I’m not sure if this one was taken along South Navajo or Aspen Street. But the large tank in the background that’s peeking over the roof of the closest home, caught me by surprise. I’m not sure what that was. This may have been taken the same day as the first picture. It was taken during the colder months, or the evap coolers would have been uncovered. Check out the 3rd home down the row. That round, white thing almost looks like a satellite dish! LOL.
This fantastic aerial shot of Page is undated, but I think it’s safe to place it in the 1957-58 time frame. The original photo is an 8×10 with the following hand written on the back by Gene C. Legate (unedited),
“Gov’t houses under construction. Ours [Legate’s] is 4th house from right end of the line of houses which extend from middle of picture to left toward middle of picture. Other place marked is where we’ll move to shortly. Black road is fresh oil which is put on before asphalt is placed on it. The first 100 houses shown are near completion. The second 100 are now about finished and are in the two blocks below first 100. Dam site in exposed canyon. Temporary school at lower right under construction.”
There is a lot going on in this picture that I would like to talk about. Let’s start at the bottom of the picture. I don’t remember the two lines of mobile homes at the bottom along 7th Avenue (now Lake Powell Blvd), but they are sitting on the approximate location of the Catholic Church. I think there’s a tennis court there now too. The temporary school buildings across the street from the mobile homes referenced on the back of the picture, became the X and Y buildings where I started 1st grade in Mrs. Frye’s class. I have a street-level picture of those buildings, and a story to share with you at a later date. The circular road next to the X and Y buildings was the drive through where buses and parents would drop their kids off for school. I remember it well. That road’s been gone a long time and is now baseball fields, I believe. The high school football homecoming bonfires used to be held in that area.
The row of buildings along the street next to the drop-off loop, that continue on to South Navajo Drive, were the transit (transa?) houses. I think these were originally put there as temporary housing for some of the USBR employees. Someone help me out here if you have more info for us. What I do remember is that they were a bright pink color and they were there for years. Do you see the green pen mark next to the 4th one along Navajo Drive? That is the one referenced in the description on the back of the picture as being where the LeGate family lived for a time. It’s hard to see, but if you enlarge the picture, you’ll see a green square drawn on Cedar Street, also referenced on the back of the picture as “the place…we’ll move to shortly.”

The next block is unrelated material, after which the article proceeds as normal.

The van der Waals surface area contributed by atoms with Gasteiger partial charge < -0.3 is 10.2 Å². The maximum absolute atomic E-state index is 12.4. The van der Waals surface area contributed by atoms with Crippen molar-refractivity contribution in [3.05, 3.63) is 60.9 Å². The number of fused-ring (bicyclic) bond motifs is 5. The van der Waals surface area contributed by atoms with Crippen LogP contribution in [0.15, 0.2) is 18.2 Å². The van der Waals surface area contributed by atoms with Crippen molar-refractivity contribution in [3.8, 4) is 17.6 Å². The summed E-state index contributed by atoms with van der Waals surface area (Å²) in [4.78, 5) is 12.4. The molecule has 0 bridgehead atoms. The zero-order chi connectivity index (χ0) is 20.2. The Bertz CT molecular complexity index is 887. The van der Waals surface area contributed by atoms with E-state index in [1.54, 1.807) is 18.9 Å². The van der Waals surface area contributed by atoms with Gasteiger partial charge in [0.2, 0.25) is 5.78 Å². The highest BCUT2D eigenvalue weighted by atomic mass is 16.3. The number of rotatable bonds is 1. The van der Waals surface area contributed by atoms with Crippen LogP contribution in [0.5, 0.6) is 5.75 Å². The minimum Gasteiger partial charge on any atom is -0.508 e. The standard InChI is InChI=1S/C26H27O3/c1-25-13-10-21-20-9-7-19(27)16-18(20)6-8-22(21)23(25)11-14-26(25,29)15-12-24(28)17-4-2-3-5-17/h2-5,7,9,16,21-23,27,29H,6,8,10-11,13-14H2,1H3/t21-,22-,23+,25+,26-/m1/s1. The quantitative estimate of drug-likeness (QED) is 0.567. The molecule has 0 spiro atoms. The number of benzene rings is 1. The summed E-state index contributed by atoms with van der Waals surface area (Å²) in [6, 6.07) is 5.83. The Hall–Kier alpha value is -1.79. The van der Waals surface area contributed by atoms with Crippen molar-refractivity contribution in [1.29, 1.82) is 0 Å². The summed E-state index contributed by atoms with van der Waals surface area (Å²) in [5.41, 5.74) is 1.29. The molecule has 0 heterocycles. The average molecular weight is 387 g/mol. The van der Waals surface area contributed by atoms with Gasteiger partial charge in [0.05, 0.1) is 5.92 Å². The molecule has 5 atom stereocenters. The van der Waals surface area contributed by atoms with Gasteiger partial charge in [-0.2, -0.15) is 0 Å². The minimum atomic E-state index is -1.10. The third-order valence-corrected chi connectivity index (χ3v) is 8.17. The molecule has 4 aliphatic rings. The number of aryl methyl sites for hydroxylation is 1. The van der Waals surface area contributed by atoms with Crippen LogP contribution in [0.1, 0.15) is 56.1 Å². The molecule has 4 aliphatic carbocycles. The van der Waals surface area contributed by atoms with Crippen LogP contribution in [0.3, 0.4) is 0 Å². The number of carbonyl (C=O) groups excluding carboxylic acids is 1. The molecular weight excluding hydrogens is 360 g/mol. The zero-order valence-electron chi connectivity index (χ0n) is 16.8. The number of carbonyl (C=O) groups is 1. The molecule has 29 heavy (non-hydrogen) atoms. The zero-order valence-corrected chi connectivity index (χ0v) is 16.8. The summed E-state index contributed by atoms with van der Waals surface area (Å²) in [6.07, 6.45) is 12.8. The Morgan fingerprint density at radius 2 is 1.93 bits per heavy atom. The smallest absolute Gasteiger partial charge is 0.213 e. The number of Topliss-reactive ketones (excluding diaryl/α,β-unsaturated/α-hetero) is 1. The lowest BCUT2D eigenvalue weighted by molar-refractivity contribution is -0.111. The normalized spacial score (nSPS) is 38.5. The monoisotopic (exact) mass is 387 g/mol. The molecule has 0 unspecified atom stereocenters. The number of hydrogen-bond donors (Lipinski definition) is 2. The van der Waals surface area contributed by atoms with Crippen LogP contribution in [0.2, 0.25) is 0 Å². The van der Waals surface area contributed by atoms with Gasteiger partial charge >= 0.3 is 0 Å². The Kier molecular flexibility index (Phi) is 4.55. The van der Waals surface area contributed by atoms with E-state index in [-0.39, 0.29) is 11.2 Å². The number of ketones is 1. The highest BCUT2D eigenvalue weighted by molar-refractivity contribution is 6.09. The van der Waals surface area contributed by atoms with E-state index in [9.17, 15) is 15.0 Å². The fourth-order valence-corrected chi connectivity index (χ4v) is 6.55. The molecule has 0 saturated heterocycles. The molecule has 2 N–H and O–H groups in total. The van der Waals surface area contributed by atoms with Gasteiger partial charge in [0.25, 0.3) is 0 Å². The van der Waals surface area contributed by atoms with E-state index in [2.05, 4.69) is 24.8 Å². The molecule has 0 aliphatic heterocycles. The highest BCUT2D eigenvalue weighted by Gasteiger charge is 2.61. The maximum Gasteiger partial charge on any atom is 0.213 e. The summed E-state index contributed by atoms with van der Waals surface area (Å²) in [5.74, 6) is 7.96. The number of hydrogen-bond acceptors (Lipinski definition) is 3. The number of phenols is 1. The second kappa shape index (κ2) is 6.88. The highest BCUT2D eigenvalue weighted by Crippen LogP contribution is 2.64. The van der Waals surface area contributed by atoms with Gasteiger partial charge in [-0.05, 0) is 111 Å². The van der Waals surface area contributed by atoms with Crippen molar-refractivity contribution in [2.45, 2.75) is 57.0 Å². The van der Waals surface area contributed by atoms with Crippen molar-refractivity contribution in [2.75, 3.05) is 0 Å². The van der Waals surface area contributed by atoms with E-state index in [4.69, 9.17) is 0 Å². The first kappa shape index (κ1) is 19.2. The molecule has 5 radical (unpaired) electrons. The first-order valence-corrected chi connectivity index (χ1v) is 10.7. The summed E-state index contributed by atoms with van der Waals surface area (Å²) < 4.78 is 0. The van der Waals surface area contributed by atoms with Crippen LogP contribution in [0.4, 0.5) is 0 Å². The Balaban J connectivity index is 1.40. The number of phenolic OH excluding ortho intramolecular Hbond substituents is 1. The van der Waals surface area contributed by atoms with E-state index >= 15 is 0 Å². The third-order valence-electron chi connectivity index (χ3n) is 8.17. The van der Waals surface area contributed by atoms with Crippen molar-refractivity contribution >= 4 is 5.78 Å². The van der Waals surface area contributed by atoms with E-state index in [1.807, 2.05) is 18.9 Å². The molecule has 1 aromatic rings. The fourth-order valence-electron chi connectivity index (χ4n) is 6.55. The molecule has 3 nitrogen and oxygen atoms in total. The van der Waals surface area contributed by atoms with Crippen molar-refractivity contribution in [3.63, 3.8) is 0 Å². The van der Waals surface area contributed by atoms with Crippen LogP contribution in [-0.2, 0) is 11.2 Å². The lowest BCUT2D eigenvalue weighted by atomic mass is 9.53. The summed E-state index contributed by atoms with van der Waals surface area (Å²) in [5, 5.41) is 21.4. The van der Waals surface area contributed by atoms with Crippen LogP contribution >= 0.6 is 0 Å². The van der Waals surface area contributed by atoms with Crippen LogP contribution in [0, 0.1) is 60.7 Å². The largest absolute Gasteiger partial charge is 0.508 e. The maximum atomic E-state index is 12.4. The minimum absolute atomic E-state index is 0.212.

This is a rare color photo of Page taken in 1958-59 near the beginning of the construction of Glen Canyon Dam and bridge. You can see the airport in the distance (where yours truly lived, starting in 1960). The large rectangle area just this side of the airport is the Merritt-Chapman & Scott (MCS) trailer court. I had a paper route in that trailer court and there were some mean dogs in there that liked to chase paper boys on bikes. The buildings in the upper right of the photo are the MCS apartments on 8th an 9th avenue. It looks like they were still under construction since there’s only two rows of them.
The three buildings at the bottom of the picture were the Butler buildings that housed the Page schools until the permanent school was finished in 1959-60. The small buildings to the right of the Butler buildings were the old transit homes. These were all painted a hot pink and were initially there to provide housing for the construction workers.
The large rectangle building near the center of the picture is the US Bureau of Reclamation warehouse and is still there today. One of the first high school graduations took place inside that building in 1959. I have a picture that I’ll be posting of it soon. I’m not sure what the three white structures are in the top left of the picture, but the horse corrals and drive-in theatre were eventually built near that spot. I remember watching movies like Ben-Hur, The Man Who Shot Liberty Valance, and The Greatest Story Ever Told (among others, but I don’t want to bore you) at that theatre. The drive-in was tore down quite some time ago.
The permanent school buildings are no doubt under construction at the time of this picture, but are off to the right and not shown. This is a good shot of Date Street and First and Second Avenue, which sat empty like that for years.
For an interesting comparison, compare this picture with the earlier one that I posted HERE.